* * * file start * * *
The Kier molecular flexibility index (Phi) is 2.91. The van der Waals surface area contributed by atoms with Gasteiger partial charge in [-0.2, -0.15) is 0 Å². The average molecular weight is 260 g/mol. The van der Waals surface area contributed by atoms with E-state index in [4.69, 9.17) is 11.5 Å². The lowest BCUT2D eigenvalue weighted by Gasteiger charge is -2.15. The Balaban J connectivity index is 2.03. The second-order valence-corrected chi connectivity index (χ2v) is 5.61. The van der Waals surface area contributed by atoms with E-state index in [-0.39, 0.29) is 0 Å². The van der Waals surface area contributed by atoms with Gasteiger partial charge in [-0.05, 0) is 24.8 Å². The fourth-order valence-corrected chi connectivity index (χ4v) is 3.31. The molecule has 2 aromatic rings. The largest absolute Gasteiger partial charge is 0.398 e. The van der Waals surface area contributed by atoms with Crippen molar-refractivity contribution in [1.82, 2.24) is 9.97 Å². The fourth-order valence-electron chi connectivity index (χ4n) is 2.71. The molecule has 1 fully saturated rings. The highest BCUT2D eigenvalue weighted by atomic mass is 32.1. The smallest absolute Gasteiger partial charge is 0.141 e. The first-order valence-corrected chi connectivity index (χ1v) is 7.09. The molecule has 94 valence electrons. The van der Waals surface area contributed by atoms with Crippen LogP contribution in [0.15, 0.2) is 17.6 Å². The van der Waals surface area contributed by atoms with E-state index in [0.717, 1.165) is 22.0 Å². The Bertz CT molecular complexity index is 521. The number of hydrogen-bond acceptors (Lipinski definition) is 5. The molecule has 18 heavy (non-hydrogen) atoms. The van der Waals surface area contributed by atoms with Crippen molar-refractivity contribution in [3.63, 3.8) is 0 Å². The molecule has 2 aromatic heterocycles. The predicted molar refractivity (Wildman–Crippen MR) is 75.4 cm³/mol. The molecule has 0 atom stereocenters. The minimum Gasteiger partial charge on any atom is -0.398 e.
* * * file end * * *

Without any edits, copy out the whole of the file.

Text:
The Kier molecular flexibility index (Phi) is 2.91. The van der Waals surface area contributed by atoms with Gasteiger partial charge in [-0.2, -0.15) is 0 Å². The average molecular weight is 260 g/mol. The van der Waals surface area contributed by atoms with E-state index in [4.69, 9.17) is 11.5 Å². The lowest BCUT2D eigenvalue weighted by Gasteiger charge is -2.15. The Balaban J connectivity index is 2.03. The second-order valence-corrected chi connectivity index (χ2v) is 5.61. The van der Waals surface area contributed by atoms with E-state index in [-0.39, 0.29) is 0 Å². The van der Waals surface area contributed by atoms with Gasteiger partial charge in [-0.05, 0) is 24.8 Å². The fourth-order valence-corrected chi connectivity index (χ4v) is 3.31. The molecule has 2 aromatic rings. The largest absolute Gasteiger partial charge is 0.398 e. The van der Waals surface area contributed by atoms with Crippen molar-refractivity contribution in [1.82, 2.24) is 9.97 Å². The fourth-order valence-electron chi connectivity index (χ4n) is 2.71. The molecule has 1 fully saturated rings. The highest BCUT2D eigenvalue weighted by atomic mass is 32.1. The smallest absolute Gasteiger partial charge is 0.141 e. The first-order valence-corrected chi connectivity index (χ1v) is 7.09. The molecule has 94 valence electrons. The van der Waals surface area contributed by atoms with Crippen LogP contribution in [0.15, 0.2) is 17.6 Å². The van der Waals surface area contributed by atoms with E-state index in [0.717, 1.165) is 22.0 Å². The Bertz CT molecular complexity index is 521. The number of hydrogen-bond acceptors (Lipinski definition) is 5. The molecule has 18 heavy (non-hydrogen) atoms. The van der Waals surface area contributed by atoms with Crippen molar-refractivity contribution in [3.63, 3.8) is 0 Å². The molecule has 2 aromatic heterocycles. The predicted molar refractivity (Wildman–Crippen MR) is 75.4 cm³/mol. The molecule has 0 atom stereocenters. The minimum Gasteiger partial charge on any atom is -0.398 e.